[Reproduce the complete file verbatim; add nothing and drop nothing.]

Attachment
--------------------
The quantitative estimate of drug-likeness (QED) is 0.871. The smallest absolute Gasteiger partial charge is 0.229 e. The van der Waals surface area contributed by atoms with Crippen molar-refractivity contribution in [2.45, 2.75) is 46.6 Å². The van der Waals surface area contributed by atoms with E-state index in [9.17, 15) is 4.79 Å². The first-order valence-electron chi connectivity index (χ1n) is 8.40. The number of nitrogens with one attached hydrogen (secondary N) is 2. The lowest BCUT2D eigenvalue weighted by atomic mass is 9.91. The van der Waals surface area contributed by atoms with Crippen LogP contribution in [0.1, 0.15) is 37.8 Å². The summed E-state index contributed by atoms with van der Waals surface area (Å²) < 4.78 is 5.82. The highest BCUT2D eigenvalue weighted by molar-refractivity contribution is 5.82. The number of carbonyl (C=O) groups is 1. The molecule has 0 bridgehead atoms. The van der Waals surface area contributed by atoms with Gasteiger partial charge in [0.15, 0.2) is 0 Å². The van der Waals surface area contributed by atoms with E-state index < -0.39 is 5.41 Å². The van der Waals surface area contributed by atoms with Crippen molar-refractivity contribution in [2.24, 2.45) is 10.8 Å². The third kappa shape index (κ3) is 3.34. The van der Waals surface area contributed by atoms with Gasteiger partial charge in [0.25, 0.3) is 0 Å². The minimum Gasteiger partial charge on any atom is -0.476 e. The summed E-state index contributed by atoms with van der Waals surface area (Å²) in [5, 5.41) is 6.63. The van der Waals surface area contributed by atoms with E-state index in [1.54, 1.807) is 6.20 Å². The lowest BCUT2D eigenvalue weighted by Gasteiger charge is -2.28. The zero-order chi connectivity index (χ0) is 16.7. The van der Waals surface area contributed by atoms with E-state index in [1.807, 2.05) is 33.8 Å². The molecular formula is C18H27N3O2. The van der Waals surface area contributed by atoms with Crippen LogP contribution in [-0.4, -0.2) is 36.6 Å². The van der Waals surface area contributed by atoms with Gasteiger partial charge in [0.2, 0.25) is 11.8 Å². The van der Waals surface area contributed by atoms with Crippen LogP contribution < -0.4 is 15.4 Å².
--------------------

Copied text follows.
The quantitative estimate of drug-likeness (QED) is 0.871. The smallest absolute Gasteiger partial charge is 0.229 e. The van der Waals surface area contributed by atoms with Crippen molar-refractivity contribution in [2.45, 2.75) is 46.6 Å². The van der Waals surface area contributed by atoms with E-state index in [9.17, 15) is 4.79 Å². The first-order valence-electron chi connectivity index (χ1n) is 8.40. The number of nitrogens with one attached hydrogen (secondary N) is 2. The lowest BCUT2D eigenvalue weighted by atomic mass is 9.91. The van der Waals surface area contributed by atoms with Crippen LogP contribution in [0.1, 0.15) is 37.8 Å². The summed E-state index contributed by atoms with van der Waals surface area (Å²) < 4.78 is 5.82. The highest BCUT2D eigenvalue weighted by molar-refractivity contribution is 5.82. The number of carbonyl (C=O) groups is 1. The molecule has 0 bridgehead atoms. The van der Waals surface area contributed by atoms with Gasteiger partial charge in [0.15, 0.2) is 0 Å². The van der Waals surface area contributed by atoms with E-state index < -0.39 is 5.41 Å². The van der Waals surface area contributed by atoms with Crippen molar-refractivity contribution in [2.24, 2.45) is 10.8 Å². The third kappa shape index (κ3) is 3.34. The van der Waals surface area contributed by atoms with Gasteiger partial charge in [0.25, 0.3) is 0 Å². The minimum Gasteiger partial charge on any atom is -0.476 e. The summed E-state index contributed by atoms with van der Waals surface area (Å²) in [5, 5.41) is 6.63. The van der Waals surface area contributed by atoms with E-state index in [1.54, 1.807) is 6.20 Å². The lowest BCUT2D eigenvalue weighted by Gasteiger charge is -2.28. The zero-order chi connectivity index (χ0) is 16.7. The van der Waals surface area contributed by atoms with E-state index in [1.807, 2.05) is 33.8 Å². The molecular formula is C18H27N3O2. The van der Waals surface area contributed by atoms with Crippen LogP contribution in [-0.4, -0.2) is 36.6 Å². The van der Waals surface area contributed by atoms with Gasteiger partial charge in [0.2, 0.25) is 11.8 Å². The van der Waals surface area contributed by atoms with Crippen LogP contribution < -0.4 is 15.4 Å².